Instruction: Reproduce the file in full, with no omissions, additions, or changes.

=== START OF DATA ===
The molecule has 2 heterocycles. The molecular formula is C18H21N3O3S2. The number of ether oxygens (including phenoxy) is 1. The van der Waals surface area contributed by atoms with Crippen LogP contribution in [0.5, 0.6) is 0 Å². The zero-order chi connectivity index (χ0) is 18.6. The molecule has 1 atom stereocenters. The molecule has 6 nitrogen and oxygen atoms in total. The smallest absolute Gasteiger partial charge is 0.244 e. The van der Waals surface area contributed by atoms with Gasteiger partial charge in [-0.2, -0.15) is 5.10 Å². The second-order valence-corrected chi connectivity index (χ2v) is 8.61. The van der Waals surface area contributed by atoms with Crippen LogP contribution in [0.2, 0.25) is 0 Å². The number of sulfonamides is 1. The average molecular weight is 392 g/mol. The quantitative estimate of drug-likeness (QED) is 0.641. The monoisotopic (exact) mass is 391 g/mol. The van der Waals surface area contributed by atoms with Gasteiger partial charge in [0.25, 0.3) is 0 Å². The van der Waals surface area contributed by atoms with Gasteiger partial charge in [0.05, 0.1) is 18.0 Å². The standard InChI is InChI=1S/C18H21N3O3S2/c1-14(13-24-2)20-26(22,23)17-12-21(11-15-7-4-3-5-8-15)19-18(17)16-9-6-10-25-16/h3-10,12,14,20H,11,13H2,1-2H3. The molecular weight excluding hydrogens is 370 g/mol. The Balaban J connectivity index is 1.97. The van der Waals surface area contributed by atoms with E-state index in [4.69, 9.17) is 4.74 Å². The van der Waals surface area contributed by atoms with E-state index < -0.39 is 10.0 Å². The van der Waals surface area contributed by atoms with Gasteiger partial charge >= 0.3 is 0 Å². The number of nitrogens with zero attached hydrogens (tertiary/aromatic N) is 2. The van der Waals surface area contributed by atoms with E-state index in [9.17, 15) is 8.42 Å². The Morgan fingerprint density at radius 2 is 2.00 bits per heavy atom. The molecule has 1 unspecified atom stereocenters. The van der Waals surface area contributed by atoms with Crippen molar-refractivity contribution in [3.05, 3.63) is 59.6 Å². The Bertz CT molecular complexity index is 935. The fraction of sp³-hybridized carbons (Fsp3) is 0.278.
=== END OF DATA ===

The molecule has 2 heterocycles. The molecular formula is C18H21N3O3S2. The number of ether oxygens (including phenoxy) is 1. The van der Waals surface area contributed by atoms with Crippen LogP contribution in [0.5, 0.6) is 0 Å². The zero-order chi connectivity index (χ0) is 18.6. The molecule has 1 atom stereocenters. The molecule has 6 nitrogen and oxygen atoms in total. The smallest absolute Gasteiger partial charge is 0.244 e. The van der Waals surface area contributed by atoms with Gasteiger partial charge in [-0.2, -0.15) is 5.10 Å². The second-order valence-corrected chi connectivity index (χ2v) is 8.61. The van der Waals surface area contributed by atoms with Crippen LogP contribution in [0.2, 0.25) is 0 Å². The number of sulfonamides is 1. The average molecular weight is 392 g/mol. The quantitative estimate of drug-likeness (QED) is 0.641. The monoisotopic (exact) mass is 391 g/mol. The van der Waals surface area contributed by atoms with Gasteiger partial charge in [0.25, 0.3) is 0 Å². The van der Waals surface area contributed by atoms with Gasteiger partial charge in [0.05, 0.1) is 18.0 Å². The standard InChI is InChI=1S/C18H21N3O3S2/c1-14(13-24-2)20-26(22,23)17-12-21(11-15-7-4-3-5-8-15)19-18(17)16-9-6-10-25-16/h3-10,12,14,20H,11,13H2,1-2H3. The molecular weight excluding hydrogens is 370 g/mol. The Balaban J connectivity index is 1.97. The van der Waals surface area contributed by atoms with E-state index in [4.69, 9.17) is 4.74 Å². The van der Waals surface area contributed by atoms with E-state index < -0.39 is 10.0 Å². The van der Waals surface area contributed by atoms with Gasteiger partial charge >= 0.3 is 0 Å². The number of nitrogens with zero attached hydrogens (tertiary/aromatic N) is 2. The van der Waals surface area contributed by atoms with E-state index in [9.17, 15) is 8.42 Å². The Morgan fingerprint density at radius 2 is 2.00 bits per heavy atom. The molecule has 1 unspecified atom stereocenters. The van der Waals surface area contributed by atoms with Crippen molar-refractivity contribution in [3.05, 3.63) is 59.6 Å². The Bertz CT molecular complexity index is 935. The fraction of sp³-hybridized carbons (Fsp3) is 0.278.